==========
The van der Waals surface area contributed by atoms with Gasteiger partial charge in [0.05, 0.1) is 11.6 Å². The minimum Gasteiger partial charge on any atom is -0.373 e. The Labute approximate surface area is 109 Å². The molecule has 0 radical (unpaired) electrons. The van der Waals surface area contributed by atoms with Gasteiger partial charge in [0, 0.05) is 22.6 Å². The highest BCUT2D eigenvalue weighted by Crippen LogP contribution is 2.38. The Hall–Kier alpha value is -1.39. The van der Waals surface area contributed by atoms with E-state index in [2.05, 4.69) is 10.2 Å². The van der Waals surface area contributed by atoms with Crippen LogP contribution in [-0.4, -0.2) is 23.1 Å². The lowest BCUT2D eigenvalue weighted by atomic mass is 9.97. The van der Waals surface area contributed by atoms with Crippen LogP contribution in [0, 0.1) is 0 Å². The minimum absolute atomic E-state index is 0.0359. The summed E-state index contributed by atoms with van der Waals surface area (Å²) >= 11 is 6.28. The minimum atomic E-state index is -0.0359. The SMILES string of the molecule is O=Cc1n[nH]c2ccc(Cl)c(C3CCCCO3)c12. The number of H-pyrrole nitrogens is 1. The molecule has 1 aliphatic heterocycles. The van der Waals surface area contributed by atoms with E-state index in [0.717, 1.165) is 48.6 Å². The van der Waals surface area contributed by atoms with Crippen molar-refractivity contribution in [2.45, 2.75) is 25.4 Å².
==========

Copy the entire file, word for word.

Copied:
The van der Waals surface area contributed by atoms with Gasteiger partial charge in [0.05, 0.1) is 11.6 Å². The minimum Gasteiger partial charge on any atom is -0.373 e. The Labute approximate surface area is 109 Å². The molecule has 0 radical (unpaired) electrons. The van der Waals surface area contributed by atoms with Gasteiger partial charge in [0, 0.05) is 22.6 Å². The highest BCUT2D eigenvalue weighted by Crippen LogP contribution is 2.38. The Hall–Kier alpha value is -1.39. The van der Waals surface area contributed by atoms with E-state index in [2.05, 4.69) is 10.2 Å². The van der Waals surface area contributed by atoms with Crippen LogP contribution in [-0.4, -0.2) is 23.1 Å². The lowest BCUT2D eigenvalue weighted by atomic mass is 9.97. The van der Waals surface area contributed by atoms with Crippen LogP contribution in [0, 0.1) is 0 Å². The minimum absolute atomic E-state index is 0.0359. The summed E-state index contributed by atoms with van der Waals surface area (Å²) >= 11 is 6.28. The minimum atomic E-state index is -0.0359. The SMILES string of the molecule is O=Cc1n[nH]c2ccc(Cl)c(C3CCCCO3)c12. The number of H-pyrrole nitrogens is 1. The molecule has 1 aliphatic heterocycles. The van der Waals surface area contributed by atoms with E-state index in [0.717, 1.165) is 48.6 Å². The van der Waals surface area contributed by atoms with Crippen molar-refractivity contribution in [2.45, 2.75) is 25.4 Å².